Thursday, March 8, 2018

The guard changes

Michael - Thursday

Cyril Ramaphosa
Last month saw a momentous event in South Africa, one that hopefully broke the downward spiral course on which the ruling ANC under its leader, Jacob Zuma, had set the country. Actually, the real event took place in December when rather unexpectedly, and by the smallest of margins, the ANC chose Deputy President Cyril Ramaphosa as its new leader over the old guard’s favored candidate Nkosasana Dlamini-Zuma—one of the merry ex-wives of Zuma and an obvious surrogate for the kleptomaniacal Zuma/Gupta axis (sometimes joking referred to as the Zuptas).

Last month, Zuma was finally forced to resign and hand over the reins with what dignity he could muster.  Zuma now faces a variety of charges for corruption. Evidently, Ramaphosa was not willing to rescue him from those, although the possibility of a presidential pardon afterwards remains. That would be widely condemned by South African society, but might be the sensible scenario when the time comes.

I share the broad enthusiasm for Ramaphosa, although I doubt that all will be well overnight.  I had the pleasure of meeting him when we both served on the Council (governing body) of the University of the Witwatersrand - I as an elected member of the academic staff and he as a nominated member from the Chamber of Mines. His interventions at meetings were thoughtful, relevant, and free of political cant. If it was appropriate, he would offer solutions consistent with his approach rather than offer objections without alternatives.  Of course, it’s a long way from being on a university council to running a country, but he certainly has the skills.

Ramaphosa holds up the constitution of South Africa
Ramaphosa studied law at the University of the North (he would have been denied entry to Wits at the time as a non-white) and joined the trade union movement, eventually initiating the National Union of Mineworkers. He rose in the ranks of the union movement, which was one of the mainstays against apartheid internally in South Africa. Eventually he led the United Democratic Front, the heart of that movement. He worked as hard as anyone, always at personal risk because he chose to stay in South Africa and not escape to exile in the north. When the white regime decided to negotiate, he was one of the lead negotiators. The tenets of the constitution show his hand.

Although he was close to Nelson Mandela personally, he did not have quite the same charisma as the exiles or the members of the ANC who had shared Mandela’s imprisonment on Robin Island, and when Mandela stepped down, the mantle passed to Thabo Mbeki. Ramaphosa decided to combine the waves of support for his contribution to the new society with the new black empowerment initiatives to become an investor and businessman.  Unlike many others who followed the same route but added little or no value, his investments were careful and well managed. Over the years, he became one of the richest men in the country.

Nevertheless, he kept his connections with the ANC and worked hard for it in various roles. When Mbeki was invited to leave—having alienated many of his supporters with his aloof intellectualism and killed many with his AIDS denialism, Ramaphosa stood back. Jacob Zuma took over to start the downward spiral. He wasn’t an AIDS denialist, but was so ignorant that having slept with an HIV positive woman (who then accused him of rape), he explained that he wasn’t concerned about catching the disease because he’d "taken a shower afterwards". (This was immortalized in every subsequent Zapiro cartoon featuring him.)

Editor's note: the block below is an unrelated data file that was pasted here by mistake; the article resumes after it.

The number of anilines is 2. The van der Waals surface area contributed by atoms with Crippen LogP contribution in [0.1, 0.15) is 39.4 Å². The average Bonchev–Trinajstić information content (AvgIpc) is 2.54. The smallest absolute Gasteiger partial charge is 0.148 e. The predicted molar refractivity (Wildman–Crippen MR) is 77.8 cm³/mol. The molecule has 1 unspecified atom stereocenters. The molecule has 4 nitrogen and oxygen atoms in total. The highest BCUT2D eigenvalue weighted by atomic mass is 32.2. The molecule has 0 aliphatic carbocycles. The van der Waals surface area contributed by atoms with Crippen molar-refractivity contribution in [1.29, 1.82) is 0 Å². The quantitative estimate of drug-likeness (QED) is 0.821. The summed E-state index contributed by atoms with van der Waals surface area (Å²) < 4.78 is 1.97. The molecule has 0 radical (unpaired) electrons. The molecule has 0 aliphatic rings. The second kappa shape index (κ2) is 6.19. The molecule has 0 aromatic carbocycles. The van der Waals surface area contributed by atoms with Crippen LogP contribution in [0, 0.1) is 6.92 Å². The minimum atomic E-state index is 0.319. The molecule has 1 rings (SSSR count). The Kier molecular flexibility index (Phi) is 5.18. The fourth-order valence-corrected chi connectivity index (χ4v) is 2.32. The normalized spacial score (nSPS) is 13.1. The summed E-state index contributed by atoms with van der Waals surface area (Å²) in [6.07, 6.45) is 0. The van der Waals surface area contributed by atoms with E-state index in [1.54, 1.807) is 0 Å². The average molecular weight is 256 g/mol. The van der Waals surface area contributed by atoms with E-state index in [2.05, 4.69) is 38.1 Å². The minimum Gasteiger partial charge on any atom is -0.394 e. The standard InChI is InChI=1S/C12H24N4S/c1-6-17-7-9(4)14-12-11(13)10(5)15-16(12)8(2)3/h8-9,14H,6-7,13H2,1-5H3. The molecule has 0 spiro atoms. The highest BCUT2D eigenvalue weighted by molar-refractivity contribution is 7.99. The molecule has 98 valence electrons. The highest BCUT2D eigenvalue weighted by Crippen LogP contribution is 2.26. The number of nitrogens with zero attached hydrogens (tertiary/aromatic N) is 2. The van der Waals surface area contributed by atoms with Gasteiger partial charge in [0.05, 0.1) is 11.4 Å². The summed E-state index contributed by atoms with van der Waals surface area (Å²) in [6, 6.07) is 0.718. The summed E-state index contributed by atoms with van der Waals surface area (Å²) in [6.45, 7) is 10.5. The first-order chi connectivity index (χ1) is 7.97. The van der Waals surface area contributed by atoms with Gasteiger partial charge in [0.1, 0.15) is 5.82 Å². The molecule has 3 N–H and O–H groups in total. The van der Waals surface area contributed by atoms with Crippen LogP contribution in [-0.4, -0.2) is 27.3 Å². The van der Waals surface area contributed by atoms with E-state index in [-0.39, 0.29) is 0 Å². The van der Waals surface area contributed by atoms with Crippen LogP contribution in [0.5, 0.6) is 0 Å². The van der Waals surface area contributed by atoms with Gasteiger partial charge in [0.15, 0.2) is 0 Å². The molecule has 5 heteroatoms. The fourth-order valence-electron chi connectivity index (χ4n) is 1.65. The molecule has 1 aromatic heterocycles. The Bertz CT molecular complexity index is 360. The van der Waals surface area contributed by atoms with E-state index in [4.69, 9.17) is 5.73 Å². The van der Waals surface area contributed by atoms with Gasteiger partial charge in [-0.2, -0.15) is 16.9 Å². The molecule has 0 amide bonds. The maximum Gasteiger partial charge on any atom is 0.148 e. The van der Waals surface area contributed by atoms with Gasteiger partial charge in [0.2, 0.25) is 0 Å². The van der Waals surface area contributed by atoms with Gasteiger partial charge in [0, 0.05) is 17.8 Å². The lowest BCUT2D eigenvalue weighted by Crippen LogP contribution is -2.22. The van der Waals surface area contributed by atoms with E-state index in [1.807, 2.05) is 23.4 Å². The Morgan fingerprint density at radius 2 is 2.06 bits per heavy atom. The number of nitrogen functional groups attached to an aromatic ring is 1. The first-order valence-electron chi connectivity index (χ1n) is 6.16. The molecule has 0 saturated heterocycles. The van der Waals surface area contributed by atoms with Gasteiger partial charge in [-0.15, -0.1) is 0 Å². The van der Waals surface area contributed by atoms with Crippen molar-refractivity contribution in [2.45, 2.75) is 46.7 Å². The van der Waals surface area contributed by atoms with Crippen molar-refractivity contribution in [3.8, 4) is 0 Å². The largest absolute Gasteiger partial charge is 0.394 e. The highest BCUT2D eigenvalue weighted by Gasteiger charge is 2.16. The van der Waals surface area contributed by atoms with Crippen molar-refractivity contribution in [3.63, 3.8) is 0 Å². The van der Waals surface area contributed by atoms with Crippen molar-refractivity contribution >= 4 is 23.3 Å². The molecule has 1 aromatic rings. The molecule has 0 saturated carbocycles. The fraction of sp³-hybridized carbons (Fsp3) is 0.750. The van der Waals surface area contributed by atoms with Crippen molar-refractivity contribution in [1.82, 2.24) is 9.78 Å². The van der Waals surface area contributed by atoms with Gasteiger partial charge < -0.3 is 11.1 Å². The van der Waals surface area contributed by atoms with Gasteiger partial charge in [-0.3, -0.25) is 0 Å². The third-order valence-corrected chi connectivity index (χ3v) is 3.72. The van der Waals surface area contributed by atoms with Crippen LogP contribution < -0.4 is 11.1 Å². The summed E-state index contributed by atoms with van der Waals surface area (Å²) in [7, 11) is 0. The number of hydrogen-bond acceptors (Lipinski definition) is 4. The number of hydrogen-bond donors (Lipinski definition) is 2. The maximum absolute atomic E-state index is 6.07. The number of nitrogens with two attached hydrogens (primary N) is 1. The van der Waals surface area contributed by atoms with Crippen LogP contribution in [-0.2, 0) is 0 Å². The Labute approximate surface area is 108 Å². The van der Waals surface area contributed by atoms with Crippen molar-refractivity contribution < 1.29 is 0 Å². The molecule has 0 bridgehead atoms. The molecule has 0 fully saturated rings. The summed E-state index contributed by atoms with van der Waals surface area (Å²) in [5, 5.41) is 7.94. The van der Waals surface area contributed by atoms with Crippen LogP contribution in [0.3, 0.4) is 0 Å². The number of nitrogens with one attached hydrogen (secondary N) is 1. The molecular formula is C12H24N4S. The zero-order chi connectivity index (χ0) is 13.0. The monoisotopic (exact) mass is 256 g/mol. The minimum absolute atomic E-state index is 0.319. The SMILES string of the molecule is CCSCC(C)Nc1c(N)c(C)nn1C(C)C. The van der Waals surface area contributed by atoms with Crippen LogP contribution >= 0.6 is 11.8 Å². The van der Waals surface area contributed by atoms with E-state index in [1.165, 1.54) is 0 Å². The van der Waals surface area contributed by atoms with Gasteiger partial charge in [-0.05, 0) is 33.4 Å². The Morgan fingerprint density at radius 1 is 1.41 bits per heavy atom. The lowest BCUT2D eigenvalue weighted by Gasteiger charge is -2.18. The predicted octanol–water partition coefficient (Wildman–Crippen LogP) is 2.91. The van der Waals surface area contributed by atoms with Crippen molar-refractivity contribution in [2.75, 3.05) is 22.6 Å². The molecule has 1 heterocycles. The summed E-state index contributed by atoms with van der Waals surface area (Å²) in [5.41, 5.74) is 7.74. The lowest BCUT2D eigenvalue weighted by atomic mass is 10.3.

Ramaphosa has baggage too. He was deputy president for Zuma’s second term, and accepted the party view, only publically criticizing the president’s appalling behavior when it was clear that much of the party’s leadership had turned against him. He was involved on the company side of the awful Marakana strike, and accused of complicity in the police massacre of the strikers. And as a parting gift from Zuma, he was presented with ANC policy of acquiring land for landless black people without paying compensation to the current owner.

Land reform is a huge issue throughout sub-Saharan Africa, and it has been poorly handled in most places. Certainly, Zimbabwe is the classic example - white farmers were dispossessed in order to be replaced either by government cronies, or by ill-equipped peasants who were left without support or infrastructure. South Africa has not done well either, and the issue is less to do with compensation and more to do with ministerial incompetence and lack of commitment.

"President Ramaphosa reaffirmed that accelerated land reform will unfold within a clear legal framework and without negatively affecting economic growth, agricultural production and food security," the presidency said yesterday.

This will take all of Ramaphosa’s negotiating skills. The ratings agencies are watching the new administration like hawks; so far it is being given the benefit of the doubt. Wealthy people are waiting to see which way the dice will roll. The leftwing EFF opposition made broad land reform their key policy before the ANC did, and will push hard from the left. The Democratic Alliance (official opposition) will push hard from the other direction. And the constitution will need to be changed, an issue which makes practically everyone uncomfortable. Zuma’s parting gift was a poisoned chalice indeed.


  1. Thanks, Michael, for the clearest explanation I’ve read yet of where things stand in SA.

  2. What Bro Jeff said! Thank you, Michael. When the Obama administration took over from Bush2, they too were faced with many fishy problems tied to the future on barbed hooks. Knowing that Ramaphosa has the right skills gives one hope. Hope is powerful!

  3. Yes, the honeymoon is on, but in doesn't last very long...